If you read The Adventures of Tom Sawyer and Pride and Prejudice, you will at least be familiar with the styles that Voltaire used when he composed this novella: picaresque and satire. And what a combination in one book! To have adventures and laughs in one sitting is such a rare treat.
The story begins when Candide, a close relative of a respected and powerful Baron in Westphalia (region in Germany), was kicked out, literally, by the Baron. His crime: kissing the Baron’s daughter, Candide’s love interest, Cunegond. So Candide leaves Westphalia and tours all over Europe and the Americas in a series of misadventures and misfortunes.
The pace with which the plot unravels is very quick: one paragraph, Candide would be sitting comfortably, usually in conversation with a stranger or a companion, and in the same or next paragraph, he would either be defending his life or running for it.
Another thing you should notice is that despite Candide’s sufferings, he doesn’t complain much. He’s very simple, trusting, and naive. And this is what makes him a ridiculous hero: his doggedness in his mission to recover Cunegond from her captors, coupled with his belief in his mentor, Pangloss’ theory on optimism that all is for the best.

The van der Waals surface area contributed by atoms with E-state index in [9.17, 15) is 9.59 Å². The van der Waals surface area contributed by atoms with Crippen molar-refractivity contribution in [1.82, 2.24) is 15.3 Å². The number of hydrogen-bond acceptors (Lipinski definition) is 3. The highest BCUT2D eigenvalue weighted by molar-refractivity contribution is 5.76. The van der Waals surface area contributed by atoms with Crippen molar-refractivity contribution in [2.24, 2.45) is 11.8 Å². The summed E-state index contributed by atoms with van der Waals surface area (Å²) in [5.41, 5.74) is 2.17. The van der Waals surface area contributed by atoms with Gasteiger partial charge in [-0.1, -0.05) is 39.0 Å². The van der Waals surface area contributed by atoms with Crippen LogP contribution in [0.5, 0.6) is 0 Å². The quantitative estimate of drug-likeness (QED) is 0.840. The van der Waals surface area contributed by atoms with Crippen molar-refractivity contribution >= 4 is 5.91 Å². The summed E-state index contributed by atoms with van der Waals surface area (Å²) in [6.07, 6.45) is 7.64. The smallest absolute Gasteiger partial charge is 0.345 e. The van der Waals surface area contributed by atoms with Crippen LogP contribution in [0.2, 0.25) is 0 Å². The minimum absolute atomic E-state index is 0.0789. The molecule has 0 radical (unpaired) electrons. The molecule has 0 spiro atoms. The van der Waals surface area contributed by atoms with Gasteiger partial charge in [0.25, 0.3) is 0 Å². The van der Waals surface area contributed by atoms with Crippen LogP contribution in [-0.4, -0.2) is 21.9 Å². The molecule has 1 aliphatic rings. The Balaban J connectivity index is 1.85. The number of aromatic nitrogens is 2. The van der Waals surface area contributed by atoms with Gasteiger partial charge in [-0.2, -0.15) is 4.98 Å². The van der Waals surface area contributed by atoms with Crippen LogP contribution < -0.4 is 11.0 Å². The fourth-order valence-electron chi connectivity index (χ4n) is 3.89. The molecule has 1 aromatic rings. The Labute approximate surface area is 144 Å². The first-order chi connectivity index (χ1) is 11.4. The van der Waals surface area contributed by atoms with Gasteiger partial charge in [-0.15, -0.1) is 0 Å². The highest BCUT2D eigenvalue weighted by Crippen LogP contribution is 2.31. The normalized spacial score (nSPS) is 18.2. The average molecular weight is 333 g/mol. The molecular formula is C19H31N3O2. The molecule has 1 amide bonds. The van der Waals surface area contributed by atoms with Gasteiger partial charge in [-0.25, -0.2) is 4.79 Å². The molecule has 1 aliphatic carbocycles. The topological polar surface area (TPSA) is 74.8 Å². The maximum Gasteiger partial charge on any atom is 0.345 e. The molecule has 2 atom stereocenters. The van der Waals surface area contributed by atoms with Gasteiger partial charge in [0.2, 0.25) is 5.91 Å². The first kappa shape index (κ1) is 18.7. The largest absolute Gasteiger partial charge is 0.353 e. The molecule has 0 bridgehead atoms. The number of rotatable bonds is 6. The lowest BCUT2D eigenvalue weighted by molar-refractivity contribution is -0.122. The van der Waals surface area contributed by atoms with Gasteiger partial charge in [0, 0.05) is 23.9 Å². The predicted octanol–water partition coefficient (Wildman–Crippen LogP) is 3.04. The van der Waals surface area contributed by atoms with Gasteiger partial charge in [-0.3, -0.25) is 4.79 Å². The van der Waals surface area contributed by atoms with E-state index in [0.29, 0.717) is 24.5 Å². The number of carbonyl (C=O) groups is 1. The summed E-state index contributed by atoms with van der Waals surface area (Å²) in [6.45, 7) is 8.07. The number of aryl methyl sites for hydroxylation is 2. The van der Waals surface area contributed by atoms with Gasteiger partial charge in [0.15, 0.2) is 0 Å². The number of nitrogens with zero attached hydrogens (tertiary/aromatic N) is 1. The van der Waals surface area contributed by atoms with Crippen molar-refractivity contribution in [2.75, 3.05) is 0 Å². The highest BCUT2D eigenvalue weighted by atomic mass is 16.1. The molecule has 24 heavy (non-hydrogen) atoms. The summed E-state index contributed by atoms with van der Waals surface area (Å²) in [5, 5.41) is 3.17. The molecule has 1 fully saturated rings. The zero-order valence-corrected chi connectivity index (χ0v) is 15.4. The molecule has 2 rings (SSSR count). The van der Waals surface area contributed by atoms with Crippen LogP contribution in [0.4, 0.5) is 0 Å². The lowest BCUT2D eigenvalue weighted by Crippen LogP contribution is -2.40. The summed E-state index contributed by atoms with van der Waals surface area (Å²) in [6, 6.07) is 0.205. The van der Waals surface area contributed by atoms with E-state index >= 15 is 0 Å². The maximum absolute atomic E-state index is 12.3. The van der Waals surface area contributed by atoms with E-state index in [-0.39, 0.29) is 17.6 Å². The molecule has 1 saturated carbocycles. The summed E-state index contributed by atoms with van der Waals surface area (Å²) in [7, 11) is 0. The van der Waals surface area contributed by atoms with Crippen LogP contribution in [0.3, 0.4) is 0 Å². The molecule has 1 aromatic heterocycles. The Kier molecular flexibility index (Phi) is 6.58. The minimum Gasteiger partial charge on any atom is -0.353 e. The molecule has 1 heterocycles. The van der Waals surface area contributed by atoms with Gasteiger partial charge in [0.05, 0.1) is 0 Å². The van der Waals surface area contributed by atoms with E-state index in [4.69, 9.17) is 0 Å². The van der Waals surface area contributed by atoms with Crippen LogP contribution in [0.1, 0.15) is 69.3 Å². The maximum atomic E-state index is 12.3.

Of course, early in the novella you’ll know that all is NOT for the best. That was Voltaire’s message.
I can’t say though that I like knowing about the violence and pain that people suffered from during the Inquisition, the 1755 Lisbon earthquake and tsunami, and the Seven Years’ War that Voltaire used as inspiration to torture Candide and his friends. But in mocking men and the institutions they created, it was clear that Voltaire wants his readers to see how the powerful treat those who are poor and weak in the 18th century.
Despite Voltaire’s choice of subject here, I’m entangled with Candide’s life just the same (will he ever save Cunegond?). It’s hard to stop when you’re caught in one breathless adventure after another.
But more than a romantic hero, Candide is a philosopher, one who tightly holds on to his belief on optimism,the recurring theme, but is beginning to think differently in the end. After meeting Martin, who is the opposite of Pangloss in his pessimism, Candide asks him a question that summarizes the events:
Do you believe that men have always massacred each other as they do today, that they have always been liars, cheats, traitors, ingrates, brigands, idiots, thieves, scoundrels, gluttons, drunkards, misers, envious, ambitious, bloody-minded, calumniators, debauchees, fanatics, hypocrites, and fools?
When Martin answered with a question that removed all doubt about the true nature of men, Candide still refused to believe, until he found a little farm where he would face the prospect of living an uneventful life.
I was delighted with the ending, which was unexpected. Candide redeemed himself by making a realization and decision that was best for him and his companions. And for that alone, Voltaire’s Candide is a compelling mini-classic, read. The scene in El Dorado with the Incas was particularly interesting and fresh considering all other events.